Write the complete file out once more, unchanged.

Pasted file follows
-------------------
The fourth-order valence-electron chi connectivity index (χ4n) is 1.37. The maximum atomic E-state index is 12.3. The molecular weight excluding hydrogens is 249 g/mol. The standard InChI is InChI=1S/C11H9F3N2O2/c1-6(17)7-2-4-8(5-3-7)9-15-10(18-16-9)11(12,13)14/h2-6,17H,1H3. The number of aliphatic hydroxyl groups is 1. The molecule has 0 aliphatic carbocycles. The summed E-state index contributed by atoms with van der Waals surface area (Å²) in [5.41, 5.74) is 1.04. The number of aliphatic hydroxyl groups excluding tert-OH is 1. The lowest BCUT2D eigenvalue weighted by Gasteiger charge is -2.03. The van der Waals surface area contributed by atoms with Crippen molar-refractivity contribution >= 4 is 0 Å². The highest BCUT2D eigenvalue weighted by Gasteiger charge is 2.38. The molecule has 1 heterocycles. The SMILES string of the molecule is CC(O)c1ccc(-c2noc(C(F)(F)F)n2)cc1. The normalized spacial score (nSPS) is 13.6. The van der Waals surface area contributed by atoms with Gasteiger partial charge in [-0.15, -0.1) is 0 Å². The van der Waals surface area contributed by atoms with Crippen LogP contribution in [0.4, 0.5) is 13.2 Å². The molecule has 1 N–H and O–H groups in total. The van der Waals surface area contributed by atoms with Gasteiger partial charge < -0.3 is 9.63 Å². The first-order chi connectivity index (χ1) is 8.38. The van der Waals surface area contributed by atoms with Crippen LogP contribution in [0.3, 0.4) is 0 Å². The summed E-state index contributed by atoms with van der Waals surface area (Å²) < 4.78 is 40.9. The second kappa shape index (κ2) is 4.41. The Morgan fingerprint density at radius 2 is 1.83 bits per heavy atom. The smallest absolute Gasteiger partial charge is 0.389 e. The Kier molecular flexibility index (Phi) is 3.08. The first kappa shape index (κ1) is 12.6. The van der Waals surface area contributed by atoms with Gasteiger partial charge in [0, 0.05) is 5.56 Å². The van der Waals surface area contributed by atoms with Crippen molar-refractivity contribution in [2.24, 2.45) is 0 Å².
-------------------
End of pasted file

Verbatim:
The fourth-order valence-electron chi connectivity index (χ4n) is 1.37. The maximum atomic E-state index is 12.3. The molecular weight excluding hydrogens is 249 g/mol. The standard InChI is InChI=1S/C11H9F3N2O2/c1-6(17)7-2-4-8(5-3-7)9-15-10(18-16-9)11(12,13)14/h2-6,17H,1H3. The number of aliphatic hydroxyl groups is 1. The molecule has 0 aliphatic carbocycles. The summed E-state index contributed by atoms with van der Waals surface area (Å²) in [5.41, 5.74) is 1.04. The number of aliphatic hydroxyl groups excluding tert-OH is 1. The lowest BCUT2D eigenvalue weighted by Gasteiger charge is -2.03. The van der Waals surface area contributed by atoms with Crippen molar-refractivity contribution >= 4 is 0 Å². The highest BCUT2D eigenvalue weighted by Gasteiger charge is 2.38. The molecule has 1 heterocycles. The SMILES string of the molecule is CC(O)c1ccc(-c2noc(C(F)(F)F)n2)cc1. The normalized spacial score (nSPS) is 13.6. The van der Waals surface area contributed by atoms with Gasteiger partial charge in [-0.15, -0.1) is 0 Å². The van der Waals surface area contributed by atoms with Crippen LogP contribution in [0.4, 0.5) is 13.2 Å². The molecule has 1 N–H and O–H groups in total. The van der Waals surface area contributed by atoms with Gasteiger partial charge < -0.3 is 9.63 Å². The first-order chi connectivity index (χ1) is 8.38. The van der Waals surface area contributed by atoms with Crippen LogP contribution in [0.3, 0.4) is 0 Å². The summed E-state index contributed by atoms with van der Waals surface area (Å²) < 4.78 is 40.9. The second kappa shape index (κ2) is 4.41. The Morgan fingerprint density at radius 2 is 1.83 bits per heavy atom. The smallest absolute Gasteiger partial charge is 0.389 e. The Kier molecular flexibility index (Phi) is 3.08. The first kappa shape index (κ1) is 12.6. The van der Waals surface area contributed by atoms with Gasteiger partial charge in [0, 0.05) is 5.56 Å². The van der Waals surface area contributed by atoms with Crippen molar-refractivity contribution in [2.24, 2.45) is 0 Å².